Monday, November 22nd

Aix en Provence is only 15 miles away from Marseille, but it feels worlds apart.  With over 20 universities, colleges, institutes and secondary schools, Aix en Provence is a college-town.  It has a comfortable, laid-back feel…..which Craig and I finally started enjoying after successfully winding our way through myriad roundabouts in our search for our hotel, Hotel des Augustines, a former convent that housed Martin Luther after his excommunication in Rome.

Our room was PINK…..not painted, but covered with cloth and backed by a soft batting; the seams rarely visable….a testimony to the artisans who covered these ancient walls.  The hallways, too, were covered in cloth, a lightly patterned golden beige material. 

We felt at home immediately….the hotel is very comfortable and is right off Cours Mirabeau, a bustling, tree-lined street in the heart of Aix en Provence and  the home of Aix’s Christmas market. 

This Christmas market didn’t disappoint….it was all we hoped it would be. 

Wooden stalls, festooned with lights and garland, lined the street….

capped at one end by a brightly colored Carousel and, at the other end, by a blue-lit fountain…..

La Rotonde, a large fountain topped with statues representing Art, Justice and Agriculture.  The vision was magical.

We walked the length of the street…..

sipping hot, spiced wine and admiring the unique items beng sold in the festive booths.  It was a perfect evening.

We dined at Chez Grand Mère, a charming restaurant near the hotel.  The amuse-bouche (a little appetizer prepared by the chef to excite the taste buds) was a homemade black olive tapenade.  It was an excellent start to a great meal.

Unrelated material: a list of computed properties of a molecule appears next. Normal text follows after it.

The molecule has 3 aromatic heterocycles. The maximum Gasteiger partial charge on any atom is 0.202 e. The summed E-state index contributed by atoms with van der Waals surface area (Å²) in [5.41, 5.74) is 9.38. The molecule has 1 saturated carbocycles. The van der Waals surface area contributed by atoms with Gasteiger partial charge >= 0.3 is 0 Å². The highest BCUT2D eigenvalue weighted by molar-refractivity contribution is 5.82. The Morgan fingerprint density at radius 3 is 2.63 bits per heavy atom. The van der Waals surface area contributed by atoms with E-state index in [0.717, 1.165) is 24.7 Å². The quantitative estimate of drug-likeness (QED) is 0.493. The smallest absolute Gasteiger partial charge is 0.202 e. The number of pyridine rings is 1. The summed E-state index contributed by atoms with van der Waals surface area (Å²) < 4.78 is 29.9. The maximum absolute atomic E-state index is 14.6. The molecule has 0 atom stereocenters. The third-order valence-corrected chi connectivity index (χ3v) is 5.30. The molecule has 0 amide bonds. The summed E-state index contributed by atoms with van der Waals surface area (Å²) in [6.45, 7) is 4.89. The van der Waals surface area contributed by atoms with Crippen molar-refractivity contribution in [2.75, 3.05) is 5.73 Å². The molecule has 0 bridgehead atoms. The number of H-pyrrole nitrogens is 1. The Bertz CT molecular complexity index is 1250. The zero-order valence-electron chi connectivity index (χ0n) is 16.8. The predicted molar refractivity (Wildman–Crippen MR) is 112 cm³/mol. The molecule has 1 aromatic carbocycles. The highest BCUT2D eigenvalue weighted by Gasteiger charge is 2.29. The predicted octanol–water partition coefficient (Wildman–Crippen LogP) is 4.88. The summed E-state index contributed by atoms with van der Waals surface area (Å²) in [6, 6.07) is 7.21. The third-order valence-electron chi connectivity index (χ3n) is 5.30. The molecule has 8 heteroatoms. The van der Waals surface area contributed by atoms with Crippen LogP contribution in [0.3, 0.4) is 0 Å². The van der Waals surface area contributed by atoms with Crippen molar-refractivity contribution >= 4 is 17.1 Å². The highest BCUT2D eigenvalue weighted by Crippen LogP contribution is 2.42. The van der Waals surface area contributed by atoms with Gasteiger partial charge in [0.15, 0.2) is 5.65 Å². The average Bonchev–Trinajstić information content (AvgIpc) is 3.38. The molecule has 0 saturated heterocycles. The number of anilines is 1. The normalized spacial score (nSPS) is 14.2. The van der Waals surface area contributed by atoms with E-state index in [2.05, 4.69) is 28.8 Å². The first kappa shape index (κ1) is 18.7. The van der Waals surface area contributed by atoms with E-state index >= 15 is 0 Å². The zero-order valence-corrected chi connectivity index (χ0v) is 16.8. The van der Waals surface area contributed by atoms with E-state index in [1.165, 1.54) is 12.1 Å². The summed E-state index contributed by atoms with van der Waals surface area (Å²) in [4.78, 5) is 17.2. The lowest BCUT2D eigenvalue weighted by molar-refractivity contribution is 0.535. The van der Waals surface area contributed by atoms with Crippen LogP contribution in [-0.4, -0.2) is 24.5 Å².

We moved on to the appetizers…..a Crespeou (which can be made in any number of ways….this one had multiple layers of egg omelet, tomato coulis and pesto held together by a clear gelatin) and a Tomato Mousse with Cheese Quenelle (which is similar to a dumpling).  The thinly sliced Crespeou was very mild….the flavors needed to be coaxed out.  The Mousse and Quenelle were coarsely chopped together and served like a rillette.  This dish needed no coaxing…..it was a delicious melding of flavors. 

My entrée was Coquelet with pesto, fresh coriander and “jumped” prunes.  I wasn’t sure what to expect but the “jumped prunes” were the main ingredient in the sauce that was served with the chicken.  Craig had Rack of Lamb in a rosemary-thyme reduction.  The herb reduction was a wonderful complement to the meat.   Both dishes paired well with a local red wine.

For dessert, we shared a Millefeuille de Fruit Rouge (puff pastry layered with red fruits and whipped cream).   A nice change from the vanilla custard that usually comprises this delicacy.

The sights, the sounds and the scents of the market…..followed by a delicious meal….with every sense totally sated,  the day couldn’t have been any better.

C’est la vie…..la bonne vie.

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About Languedoc Lady

I'm a newly retired woman from California getting ready to spend a year (or more) with my husband living the good life in Languedoc in the southwest of France.
This entry was posted in Canal du Midi, France, Retirement, Travel. Bookmark the permalink.

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